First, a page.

I was born in a four-room frame house in the shadow of a cement mill. The mill, at the edge of a small northern-Illinois town called Oglesby, provided the houses for the families of the men who worked there. My father was a chemist at the mill, so throughout my childhood, the dusty, old mill filled my horizon.
How I loved it all! The huffing, banging trains delivering coal and carrying away cement. The deep-bellied whistles from the mill itself, announcing that my father would soon come walking home. The wide green yard, the luxuriant woods that took up where the yard left off, even the column of smoke that puffed across my sky from the tall stack.
My mother was a taciturn woman who loved babies, and she surrounded me—and my brother, Willis, who was two years older—with an unspoken but utterly solid love.
There happened to be a goodly pack of boys for Willis to run with, but few—often no—girls for me. But I entertained myself easily in my mother’s cozy world and can remember no discontent from those early years. I don’t know what it was like for Willis to leave this idyllic existence for school. For me, it was like being cast out of paradise.
To read Marion’s blog, clickhere. To learn the inspiration behind her blog, read below!
When did you start your blog journey?
I’ve been writing for young people—board books through YA novels—for forty years and have published about 85 books. I only began blogging last spring in response to my desire to promote my first novel in verse, Little Dog, Lost.
Despite wanting to give that book all the exposure I could, I was initially resistant to blogging. It felt like sending my words out to disappear into the ether, no one out there to receive them. But that’s what publishers want you to do these days, and the folks who manage my website and various other aspects of my publishing life at Winding Oak encouraged me, so I took the leap.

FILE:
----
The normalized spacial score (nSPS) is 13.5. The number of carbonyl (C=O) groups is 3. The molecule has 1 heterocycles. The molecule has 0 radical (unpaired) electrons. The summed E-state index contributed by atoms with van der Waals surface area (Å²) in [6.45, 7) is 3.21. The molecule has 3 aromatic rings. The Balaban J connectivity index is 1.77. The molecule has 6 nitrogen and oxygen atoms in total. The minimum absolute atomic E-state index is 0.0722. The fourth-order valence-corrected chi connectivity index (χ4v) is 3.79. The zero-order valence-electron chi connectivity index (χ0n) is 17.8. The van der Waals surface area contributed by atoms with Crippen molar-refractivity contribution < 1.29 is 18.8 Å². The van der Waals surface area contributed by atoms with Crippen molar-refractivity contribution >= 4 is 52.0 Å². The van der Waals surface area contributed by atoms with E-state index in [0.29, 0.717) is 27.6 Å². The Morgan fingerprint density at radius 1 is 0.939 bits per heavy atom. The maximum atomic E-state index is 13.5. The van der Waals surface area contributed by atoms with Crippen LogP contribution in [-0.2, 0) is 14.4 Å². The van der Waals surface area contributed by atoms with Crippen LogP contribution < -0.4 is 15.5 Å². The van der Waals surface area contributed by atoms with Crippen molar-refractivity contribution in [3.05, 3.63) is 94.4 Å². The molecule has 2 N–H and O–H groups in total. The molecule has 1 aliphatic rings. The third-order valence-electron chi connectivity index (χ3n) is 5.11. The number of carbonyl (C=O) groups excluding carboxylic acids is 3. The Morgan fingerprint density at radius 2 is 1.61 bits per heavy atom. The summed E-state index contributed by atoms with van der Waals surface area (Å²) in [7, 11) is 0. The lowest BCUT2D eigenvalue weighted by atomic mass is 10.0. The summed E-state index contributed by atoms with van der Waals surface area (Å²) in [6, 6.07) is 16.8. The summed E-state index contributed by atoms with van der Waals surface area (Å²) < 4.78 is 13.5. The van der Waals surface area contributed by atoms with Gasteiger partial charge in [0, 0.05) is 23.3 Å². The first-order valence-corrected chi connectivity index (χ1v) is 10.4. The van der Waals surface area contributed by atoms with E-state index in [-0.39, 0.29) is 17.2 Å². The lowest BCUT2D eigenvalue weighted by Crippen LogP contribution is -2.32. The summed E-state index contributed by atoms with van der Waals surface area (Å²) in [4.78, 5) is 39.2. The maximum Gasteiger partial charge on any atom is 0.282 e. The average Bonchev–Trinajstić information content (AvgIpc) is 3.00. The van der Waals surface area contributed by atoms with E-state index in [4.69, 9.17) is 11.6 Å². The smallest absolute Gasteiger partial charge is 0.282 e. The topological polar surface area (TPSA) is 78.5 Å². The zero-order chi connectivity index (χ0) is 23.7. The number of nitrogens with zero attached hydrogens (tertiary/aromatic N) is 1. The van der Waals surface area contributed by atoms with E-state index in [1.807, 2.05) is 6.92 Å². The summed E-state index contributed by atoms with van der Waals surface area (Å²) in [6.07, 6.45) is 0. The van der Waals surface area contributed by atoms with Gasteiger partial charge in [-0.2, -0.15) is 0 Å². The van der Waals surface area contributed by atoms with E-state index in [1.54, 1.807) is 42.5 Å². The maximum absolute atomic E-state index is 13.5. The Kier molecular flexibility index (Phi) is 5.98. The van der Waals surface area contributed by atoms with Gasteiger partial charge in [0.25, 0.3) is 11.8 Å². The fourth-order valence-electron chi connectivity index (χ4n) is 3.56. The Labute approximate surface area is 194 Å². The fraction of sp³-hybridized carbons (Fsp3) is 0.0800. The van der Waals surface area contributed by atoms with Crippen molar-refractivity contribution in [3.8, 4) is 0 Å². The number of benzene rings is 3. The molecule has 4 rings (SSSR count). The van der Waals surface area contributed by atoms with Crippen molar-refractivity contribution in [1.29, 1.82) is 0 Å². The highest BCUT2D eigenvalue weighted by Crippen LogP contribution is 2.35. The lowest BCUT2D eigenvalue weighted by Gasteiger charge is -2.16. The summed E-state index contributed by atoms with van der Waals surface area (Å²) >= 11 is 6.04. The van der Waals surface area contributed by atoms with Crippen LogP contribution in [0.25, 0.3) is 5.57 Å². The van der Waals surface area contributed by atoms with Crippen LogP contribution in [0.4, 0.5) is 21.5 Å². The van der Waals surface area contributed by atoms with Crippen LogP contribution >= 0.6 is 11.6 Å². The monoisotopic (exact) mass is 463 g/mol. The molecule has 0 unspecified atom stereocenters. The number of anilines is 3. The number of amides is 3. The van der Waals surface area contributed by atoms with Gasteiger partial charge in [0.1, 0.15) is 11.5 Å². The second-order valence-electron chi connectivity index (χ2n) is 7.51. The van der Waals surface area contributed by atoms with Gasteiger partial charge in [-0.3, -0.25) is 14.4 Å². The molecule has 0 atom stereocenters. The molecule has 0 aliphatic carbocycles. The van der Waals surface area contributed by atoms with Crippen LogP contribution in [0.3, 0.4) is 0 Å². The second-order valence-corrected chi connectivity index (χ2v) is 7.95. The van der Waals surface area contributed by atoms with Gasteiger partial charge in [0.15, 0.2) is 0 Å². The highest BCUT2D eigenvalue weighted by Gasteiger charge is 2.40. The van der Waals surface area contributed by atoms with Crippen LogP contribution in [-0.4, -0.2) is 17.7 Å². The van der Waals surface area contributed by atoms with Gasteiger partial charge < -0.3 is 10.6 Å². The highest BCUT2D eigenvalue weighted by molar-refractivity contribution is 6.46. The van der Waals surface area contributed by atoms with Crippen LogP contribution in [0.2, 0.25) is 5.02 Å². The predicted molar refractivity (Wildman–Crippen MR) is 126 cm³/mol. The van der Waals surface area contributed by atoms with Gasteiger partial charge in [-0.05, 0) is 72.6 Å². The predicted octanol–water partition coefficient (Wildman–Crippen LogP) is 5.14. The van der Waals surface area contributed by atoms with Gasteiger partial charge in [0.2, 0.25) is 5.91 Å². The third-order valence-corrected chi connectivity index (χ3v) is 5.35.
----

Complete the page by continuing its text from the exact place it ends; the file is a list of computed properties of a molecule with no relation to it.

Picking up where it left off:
At first, I wrote about Little Dog, Lost, of course. That’s why I started the blog. But it didn’t take long before I ran out of things to say about that one book, and then I turned to what I have done for even longer than I’ve been publishing . . . to being the teaching writer.
I love teaching, especially teaching writing to adults. I have recently retired from my position on the faculty at Vermont College of Fine Arts MFA in Writing for Children and Young Adults, so this gave me a way to continue teaching without the commitment of working directly with a group of students. And it gives me a chance to teach without leaving home.
What is best about writing my blog is what is always best in teaching writing. I get to struggle out loud with whatever conundrum I’m solving for myself in my own writing at each particular moment, and that cuts through the isolation of this good work.
Then some of my readers write back, which thrills me and lets me know that my words really are being read, despite this strange ethereal medium.
What nuggets of wisdom have you discovered about yourself and your writing process along the way?
I’ve discovered that whatever I’m struggling with others are struggling with, too. And that, because I’m what reviewers these days politely call a “veteran”—it means I’ve been around for a l o n g time—other folks are reassured that their struggles are legitimate because, after forty years, I’m still trying to get these things right.
Where do you get your blog ideas?
Sometimes I get ideas from questions or responses from my readers—and I love having that happen—but most of the time my blogging ideas simply rise out of whatever I’m writing at the moment, whatever I’m thinking about concerning what I’m writing, and whatever questions I’m asking myself.
Perhaps more than anything else that’s the core of my blog, the message that the questions are what matters . . . in writing and in life.